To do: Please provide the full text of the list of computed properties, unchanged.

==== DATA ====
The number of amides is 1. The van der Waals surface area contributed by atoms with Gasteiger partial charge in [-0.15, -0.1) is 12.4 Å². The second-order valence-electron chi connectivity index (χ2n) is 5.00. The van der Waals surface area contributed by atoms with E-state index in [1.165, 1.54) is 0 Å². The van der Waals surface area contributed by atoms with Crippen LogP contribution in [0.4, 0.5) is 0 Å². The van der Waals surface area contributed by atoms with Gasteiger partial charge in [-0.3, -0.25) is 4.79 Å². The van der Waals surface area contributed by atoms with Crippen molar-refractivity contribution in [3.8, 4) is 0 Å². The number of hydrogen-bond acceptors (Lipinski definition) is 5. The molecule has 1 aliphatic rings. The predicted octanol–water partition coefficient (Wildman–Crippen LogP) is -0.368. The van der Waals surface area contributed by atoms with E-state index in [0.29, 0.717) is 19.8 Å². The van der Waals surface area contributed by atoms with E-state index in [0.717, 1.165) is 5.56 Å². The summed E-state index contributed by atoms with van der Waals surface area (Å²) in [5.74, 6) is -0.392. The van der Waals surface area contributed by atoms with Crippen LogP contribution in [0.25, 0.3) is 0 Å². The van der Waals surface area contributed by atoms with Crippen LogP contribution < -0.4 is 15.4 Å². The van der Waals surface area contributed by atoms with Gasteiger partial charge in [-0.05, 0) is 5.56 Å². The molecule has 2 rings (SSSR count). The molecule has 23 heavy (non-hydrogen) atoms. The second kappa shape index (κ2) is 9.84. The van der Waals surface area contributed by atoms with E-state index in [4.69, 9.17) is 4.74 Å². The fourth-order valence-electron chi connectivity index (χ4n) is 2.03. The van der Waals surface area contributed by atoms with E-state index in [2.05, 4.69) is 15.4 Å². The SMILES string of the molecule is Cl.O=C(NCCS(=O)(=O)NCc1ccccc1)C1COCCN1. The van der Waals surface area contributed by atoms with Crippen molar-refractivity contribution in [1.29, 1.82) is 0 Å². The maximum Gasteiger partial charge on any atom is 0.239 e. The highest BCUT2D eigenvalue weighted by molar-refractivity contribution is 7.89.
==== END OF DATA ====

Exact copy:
The number of amides is 1. The van der Waals surface area contributed by atoms with Gasteiger partial charge in [-0.15, -0.1) is 12.4 Å². The second-order valence-electron chi connectivity index (χ2n) is 5.00. The van der Waals surface area contributed by atoms with E-state index in [1.165, 1.54) is 0 Å². The van der Waals surface area contributed by atoms with Crippen LogP contribution in [0.4, 0.5) is 0 Å². The van der Waals surface area contributed by atoms with Gasteiger partial charge in [-0.3, -0.25) is 4.79 Å². The van der Waals surface area contributed by atoms with Crippen molar-refractivity contribution in [3.8, 4) is 0 Å². The number of hydrogen-bond acceptors (Lipinski definition) is 5. The molecule has 1 aliphatic rings. The predicted octanol–water partition coefficient (Wildman–Crippen LogP) is -0.368. The van der Waals surface area contributed by atoms with E-state index in [0.29, 0.717) is 19.8 Å². The van der Waals surface area contributed by atoms with E-state index in [0.717, 1.165) is 5.56 Å². The summed E-state index contributed by atoms with van der Waals surface area (Å²) in [5.74, 6) is -0.392. The van der Waals surface area contributed by atoms with Crippen LogP contribution in [0.25, 0.3) is 0 Å². The van der Waals surface area contributed by atoms with Crippen LogP contribution < -0.4 is 15.4 Å². The van der Waals surface area contributed by atoms with Gasteiger partial charge in [-0.05, 0) is 5.56 Å². The molecule has 2 rings (SSSR count). The molecule has 23 heavy (non-hydrogen) atoms. The second kappa shape index (κ2) is 9.84. The van der Waals surface area contributed by atoms with E-state index in [4.69, 9.17) is 4.74 Å². The fourth-order valence-electron chi connectivity index (χ4n) is 2.03. The van der Waals surface area contributed by atoms with E-state index in [2.05, 4.69) is 15.4 Å². The SMILES string of the molecule is Cl.O=C(NCCS(=O)(=O)NCc1ccccc1)C1COCCN1. The van der Waals surface area contributed by atoms with Crippen molar-refractivity contribution in [1.29, 1.82) is 0 Å². The maximum Gasteiger partial charge on any atom is 0.239 e. The highest BCUT2D eigenvalue weighted by molar-refractivity contribution is 7.89.